Ahmratep the Lost by Brandon Page (ProfessorBrandon) is my favorite Threadless design this week. All of this week’s new releases are from the Court of the Dead challenge, so they’re all operating within a universe I don’t know much about. But what caught my eye with this piece wasn’t the subject matter, it was the interesting angles. I’m very drawn to the way the flow of the scythe highlights the extreme curve of the character’s back, and the way his hunched posture helps the viewer to imagine an awkward, loping gait as it moves. The lighting is also skillfully done, adding drama to the scene because of the use of a heavily melted candle and using that light to highlight the creature’s grotesque face and adornments. Plus, by lighting the scene with candlelight, the artist avoids distracting from the character with a background, but still manages to imply that there’s a world surrounding this guy in the darkness.
Spite of the Valkyrie by John Tibbott (quick-brown-fox) might be the week’s most wearable design, since it has some neat visuals, a smaller print, and doesn’t require any knowledge of the lore to be appreciated. I like the contrast of the piece, pairing a skull with massive battle-damaged horns with the smooth face of a beautiful young woman. It feels like it’s about two kinds of power, the brutal, physical kind and also pure cunning and ambition. The cool turquoise glow of the woman’s eyes communicate menace and magic, setting her up as a villain. Even the small background glimpsed in the circle behind her head is interesting- a series of glowing orbs that looks a bit like seeing fireworks through raindrops on a window.
Spirit, Flesh, and Bone by Wagner Nogueira (wagnogueira) has a really appealing, almost architectural, structure that draws me into the piece. A cemetery gate motif plays out in hot pink, searing the eye. And from that scaffolding, the artist uses a cool, ghostly blue to stack up a ghoulish team of enemies, all supporting the giant, skeletal being at the center. I like the way his midsection could almost be mistaken as a tower at first glance, which imbues him with more power once you realize he’s only bone and armor. There’s also an ornate quality to his outfitting that makes him feel ancient, like a creature from before time risen out of some graveyard time forgot. Very strong on ambiance.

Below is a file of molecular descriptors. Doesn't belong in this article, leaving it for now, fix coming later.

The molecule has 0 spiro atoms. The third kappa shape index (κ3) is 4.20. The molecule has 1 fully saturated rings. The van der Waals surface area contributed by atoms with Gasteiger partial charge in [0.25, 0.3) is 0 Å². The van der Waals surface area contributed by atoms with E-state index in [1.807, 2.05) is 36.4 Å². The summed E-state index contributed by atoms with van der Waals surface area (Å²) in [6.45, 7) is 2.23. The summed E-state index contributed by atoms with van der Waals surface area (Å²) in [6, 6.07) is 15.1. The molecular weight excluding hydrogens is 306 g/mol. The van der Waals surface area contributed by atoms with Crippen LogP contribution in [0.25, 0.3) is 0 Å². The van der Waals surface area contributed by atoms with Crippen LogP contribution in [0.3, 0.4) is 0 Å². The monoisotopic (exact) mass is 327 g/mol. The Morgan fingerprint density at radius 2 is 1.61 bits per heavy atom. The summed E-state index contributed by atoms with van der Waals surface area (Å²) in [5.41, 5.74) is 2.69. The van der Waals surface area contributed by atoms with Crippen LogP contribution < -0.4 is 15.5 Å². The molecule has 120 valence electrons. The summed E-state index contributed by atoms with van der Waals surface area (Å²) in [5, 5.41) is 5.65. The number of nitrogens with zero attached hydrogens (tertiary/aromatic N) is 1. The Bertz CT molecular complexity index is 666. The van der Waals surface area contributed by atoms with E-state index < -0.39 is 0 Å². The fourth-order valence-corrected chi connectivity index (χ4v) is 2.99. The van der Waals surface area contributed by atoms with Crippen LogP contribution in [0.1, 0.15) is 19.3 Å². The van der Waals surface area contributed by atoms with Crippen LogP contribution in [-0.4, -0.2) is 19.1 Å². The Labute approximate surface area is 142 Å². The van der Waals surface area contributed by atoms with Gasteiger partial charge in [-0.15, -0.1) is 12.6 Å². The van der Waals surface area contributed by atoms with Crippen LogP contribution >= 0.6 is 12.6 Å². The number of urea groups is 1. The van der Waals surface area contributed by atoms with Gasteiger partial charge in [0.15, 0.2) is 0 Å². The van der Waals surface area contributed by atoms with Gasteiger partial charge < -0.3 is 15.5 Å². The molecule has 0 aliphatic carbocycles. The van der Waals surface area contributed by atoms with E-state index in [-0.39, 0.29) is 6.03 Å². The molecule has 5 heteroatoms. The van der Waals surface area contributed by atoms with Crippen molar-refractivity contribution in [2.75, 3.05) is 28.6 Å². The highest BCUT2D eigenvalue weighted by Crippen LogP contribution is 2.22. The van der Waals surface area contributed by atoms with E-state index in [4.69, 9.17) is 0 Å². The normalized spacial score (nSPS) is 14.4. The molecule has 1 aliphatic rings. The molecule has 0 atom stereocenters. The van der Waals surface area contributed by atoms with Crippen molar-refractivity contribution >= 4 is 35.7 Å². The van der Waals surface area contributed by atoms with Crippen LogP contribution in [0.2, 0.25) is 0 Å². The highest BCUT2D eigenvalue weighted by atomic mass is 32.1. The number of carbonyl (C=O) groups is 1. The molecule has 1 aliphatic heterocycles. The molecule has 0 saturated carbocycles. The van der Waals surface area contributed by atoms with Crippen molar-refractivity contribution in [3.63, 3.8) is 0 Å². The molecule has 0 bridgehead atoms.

Malavestros the Lowest of the Low by Reyhan (Reyhanz) is an evil dude who looks somewhere between a jester, a clown, and an evil sorcerer. A couple of choices go a long way towards making the design work. One is the interesting, washed-out look of the colors- it ages the character nicely and makes him feel like someone who would have been flamboyantly colored in his heyday, but is so ancient that his once-bright colors have faded away. It leaves open the question of what else might have faded, and the creepy grin on his face suggests it might be his humanity. His seated posture is also a cool choice, giving him a playful spirit like a kid hunched over a coloring book on the floor. That child-like quality gives a special flavor to his menace, implies there might be something funny or even experimental about the specific way he enacts his will. And finally, I like that we’re not just seeing the character pose, we’re seeing him in action- the presence of the scroll on the ground and the colored wispy orbs in his hands make it clear that he’s actively casting a spell as we watch. That creates a real sense of “what happens next” that always makes art more engaging to me for creating a moment rather than just a look.
Oglavaeil the Executioner by Nicholas Wolf (NW_Studios) won Threadless’s Court of the Dead challenge. The main thing I like about this one is the way everything seems to swirl a bit around that blue circle in the background. When you get closer, the swirl seems to be made of a series of skeletal faces with long hair that bite each other’s manes to form the circle. It’s a strange bit of imagery and I appreciate it for being novel, but it’s also so strange that it makes me wonder if this is something from the Court of the Dead lore. I mean, what are they doing? Are they forming a portal to somewhere? Is it a weird ghostly dance? I have a lot of questions, and the art doesn’t answer them. That said, it’s neat to see the curve of the sword, the ebb of the robes, and the curve of the executioner’s back echo the shape of the circle. There’s some cool things happening, I just feel that I might need to be more acquainted with the series to properly appreciate it.
Threadless prints new shirts every week, chosen from the designs submitted by and voted on by site members. Most winners earn $1 minimum per item sold (learn more about Threadless artist payments).